Senate Passes Major Bipartisan Bill to Invest in the Nation's Water Infrastructure

Washington, D.C.—With U.S. Senator Susan Collins’ support, the Senate passed the Water Infrastructure Improvements for the Nation Act, a major bipartisan water infrastructure bill that authorizes dozens of crucial port and harbor projects across our country, including the Portsmouth Harbor and Piscataqua River Navigation Project, as well as key safe drinking water investments. The legislation will now go to the President's desk for his signature. 

“This bipartisan water infrastructure bill will help create good jobs, ensure our nation’s ports and waterways remain competitive, and provide urgent aid for communities across our country that are suffering from excess lead levels in their drinking water systems,” said Senator Collins. 

“More than 99 percent of our country’s trade passes through our nation’s ports and harbors, which serve as crucial economic engines for communities in Maine and across our country,” Senator Collins continued. “This legislation green lights a much-needed navigation project for the Portsmouth Harbor and the Piscataqua River, an important victory for the safe and efficient flow of goods into our state. At present, the Portsmouth Harbor handles nearly 3.5 million tons of shipping each year and is also used by submarines from the Portsmouth Naval Shipyard in Kittery.  The current turning basin and waterway are far too narrow for such a large volume of commerce and through traffic. This authorization will allow for the construction of a wider turning basin that will better meet the needs of the region.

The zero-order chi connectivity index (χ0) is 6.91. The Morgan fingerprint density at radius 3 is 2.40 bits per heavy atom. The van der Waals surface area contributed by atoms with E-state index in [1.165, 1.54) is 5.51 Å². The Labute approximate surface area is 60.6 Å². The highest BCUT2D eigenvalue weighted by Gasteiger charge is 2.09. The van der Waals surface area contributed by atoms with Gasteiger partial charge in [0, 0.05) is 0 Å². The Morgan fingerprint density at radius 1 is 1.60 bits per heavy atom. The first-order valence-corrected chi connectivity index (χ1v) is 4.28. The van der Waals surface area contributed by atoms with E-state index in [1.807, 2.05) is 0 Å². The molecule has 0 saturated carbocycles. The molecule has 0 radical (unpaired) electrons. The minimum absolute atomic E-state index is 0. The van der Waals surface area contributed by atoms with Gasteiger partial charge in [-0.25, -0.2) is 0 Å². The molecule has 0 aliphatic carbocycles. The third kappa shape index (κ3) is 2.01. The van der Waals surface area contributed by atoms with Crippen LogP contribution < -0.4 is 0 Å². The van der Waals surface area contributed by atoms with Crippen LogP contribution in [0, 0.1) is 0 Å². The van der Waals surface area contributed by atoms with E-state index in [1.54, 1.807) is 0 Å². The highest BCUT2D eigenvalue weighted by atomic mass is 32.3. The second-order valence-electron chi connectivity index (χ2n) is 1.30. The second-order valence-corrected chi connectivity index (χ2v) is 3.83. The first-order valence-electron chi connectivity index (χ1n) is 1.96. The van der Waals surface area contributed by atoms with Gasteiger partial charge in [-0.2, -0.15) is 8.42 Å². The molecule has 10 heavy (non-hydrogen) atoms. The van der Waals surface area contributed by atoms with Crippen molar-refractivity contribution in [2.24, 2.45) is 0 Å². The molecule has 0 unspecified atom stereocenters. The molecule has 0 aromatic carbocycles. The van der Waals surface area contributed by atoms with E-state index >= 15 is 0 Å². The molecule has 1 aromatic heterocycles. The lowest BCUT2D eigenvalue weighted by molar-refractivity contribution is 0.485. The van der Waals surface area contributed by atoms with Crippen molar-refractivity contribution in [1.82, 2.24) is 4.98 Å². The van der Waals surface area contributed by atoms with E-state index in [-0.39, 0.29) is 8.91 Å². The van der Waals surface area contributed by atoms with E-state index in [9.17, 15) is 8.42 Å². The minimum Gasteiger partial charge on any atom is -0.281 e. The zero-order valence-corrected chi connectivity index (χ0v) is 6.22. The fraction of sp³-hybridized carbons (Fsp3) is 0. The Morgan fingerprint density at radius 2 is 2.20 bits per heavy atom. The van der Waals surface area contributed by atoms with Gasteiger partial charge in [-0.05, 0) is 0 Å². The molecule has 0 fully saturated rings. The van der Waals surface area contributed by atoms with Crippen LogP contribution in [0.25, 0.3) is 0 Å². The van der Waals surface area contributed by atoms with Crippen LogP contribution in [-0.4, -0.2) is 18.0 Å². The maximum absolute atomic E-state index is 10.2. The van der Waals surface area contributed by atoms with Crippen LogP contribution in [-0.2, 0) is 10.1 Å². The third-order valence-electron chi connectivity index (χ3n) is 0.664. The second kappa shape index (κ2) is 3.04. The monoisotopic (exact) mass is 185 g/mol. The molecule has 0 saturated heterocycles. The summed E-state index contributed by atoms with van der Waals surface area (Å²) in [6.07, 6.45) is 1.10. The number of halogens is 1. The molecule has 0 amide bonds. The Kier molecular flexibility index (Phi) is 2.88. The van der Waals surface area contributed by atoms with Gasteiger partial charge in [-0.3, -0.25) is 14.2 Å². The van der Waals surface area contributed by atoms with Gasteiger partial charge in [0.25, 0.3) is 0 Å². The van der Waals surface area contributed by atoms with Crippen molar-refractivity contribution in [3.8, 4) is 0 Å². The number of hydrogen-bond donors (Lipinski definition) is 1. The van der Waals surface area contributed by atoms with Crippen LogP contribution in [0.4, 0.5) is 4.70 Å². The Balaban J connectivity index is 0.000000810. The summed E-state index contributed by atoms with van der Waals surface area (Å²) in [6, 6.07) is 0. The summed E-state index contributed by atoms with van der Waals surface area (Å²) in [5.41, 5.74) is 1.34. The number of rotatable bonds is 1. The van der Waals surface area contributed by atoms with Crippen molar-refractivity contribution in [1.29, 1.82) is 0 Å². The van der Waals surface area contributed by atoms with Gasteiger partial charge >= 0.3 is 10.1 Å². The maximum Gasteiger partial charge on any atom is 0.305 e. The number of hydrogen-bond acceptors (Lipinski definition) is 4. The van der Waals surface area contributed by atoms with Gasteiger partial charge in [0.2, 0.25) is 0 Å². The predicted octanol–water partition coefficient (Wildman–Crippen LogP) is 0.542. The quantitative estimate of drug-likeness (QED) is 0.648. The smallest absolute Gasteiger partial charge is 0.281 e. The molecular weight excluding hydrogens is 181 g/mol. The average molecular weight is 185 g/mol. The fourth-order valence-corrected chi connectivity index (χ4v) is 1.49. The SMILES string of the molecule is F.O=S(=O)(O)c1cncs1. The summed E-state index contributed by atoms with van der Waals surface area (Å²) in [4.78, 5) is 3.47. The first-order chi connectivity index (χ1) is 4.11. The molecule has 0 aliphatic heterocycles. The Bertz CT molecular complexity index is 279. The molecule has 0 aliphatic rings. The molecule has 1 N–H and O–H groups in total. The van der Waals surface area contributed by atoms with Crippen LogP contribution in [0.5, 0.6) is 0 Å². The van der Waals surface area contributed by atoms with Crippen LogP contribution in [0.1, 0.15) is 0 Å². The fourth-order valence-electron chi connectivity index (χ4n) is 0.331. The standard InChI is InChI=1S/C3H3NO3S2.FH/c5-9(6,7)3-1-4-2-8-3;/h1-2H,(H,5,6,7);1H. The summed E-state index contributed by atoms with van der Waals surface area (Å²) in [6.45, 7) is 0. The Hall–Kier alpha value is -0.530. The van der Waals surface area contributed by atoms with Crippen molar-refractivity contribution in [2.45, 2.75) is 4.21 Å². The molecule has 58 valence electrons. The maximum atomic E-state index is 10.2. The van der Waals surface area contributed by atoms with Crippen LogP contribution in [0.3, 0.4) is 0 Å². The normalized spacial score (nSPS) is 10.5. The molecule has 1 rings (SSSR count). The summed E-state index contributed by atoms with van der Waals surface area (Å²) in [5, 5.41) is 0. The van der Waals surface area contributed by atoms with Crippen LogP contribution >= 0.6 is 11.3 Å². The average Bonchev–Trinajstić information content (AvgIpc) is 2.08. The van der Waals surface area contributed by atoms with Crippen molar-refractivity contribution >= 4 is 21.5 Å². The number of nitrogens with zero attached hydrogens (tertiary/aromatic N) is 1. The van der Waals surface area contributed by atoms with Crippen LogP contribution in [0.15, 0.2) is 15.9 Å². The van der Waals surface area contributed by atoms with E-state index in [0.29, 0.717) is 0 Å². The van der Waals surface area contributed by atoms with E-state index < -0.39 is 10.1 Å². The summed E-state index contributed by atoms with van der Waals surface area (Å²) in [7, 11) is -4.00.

The final bill authorizes $10.3 billion for 31 new Army Corps projects and modifies eight existing projects. 

It includes several provisions of importance to Maine, including:

  • Portsmouth Harbor and Piscataqua River Navigation Improvement Project. The WIIN Act authorizes a key improvement project in Maine that will enable vessels to safely navigate this area. At present the Portsmouth Harbor handles nearly 3.5 million tons of shipping each year yet the turning basin and waterway are far too narrow for such a large volume of commerce. This project would increase both safety and efficiency by constructing a wider turning basin that will serve the terminals on the upper section of the Piscataqua River, as well as by widening the waterway at several bends and bridges.
  • Emerging Harbors. The WIIN Act makes permanent the 10 percent Harbor Maintenance Trust Fund set-aside for emerging harbors.  The bill also requires that at least 10 percent of priority funds be used for the operations and maintenance needs of emerging harbors.  “Emerging harbors” include small harbor projects around the country like York, Biddeford, Wells, Saco, Kennebunkport, Beals Harbor, and Pig Island Gut.
  • Recognizes the Beneficial Use of Dredged Material.  The WIIN Act clarifies that dredged material disposal projects do not require ongoing maintenance and can be a single application of sediment.  The Corps' current interpretation is that projects need to be maintained forever, which is more costly and burdensome and not always necessary. This provision will provide flexibility for shorter-term projects and is important to Wells, Kittery, and Cape Elizabeth.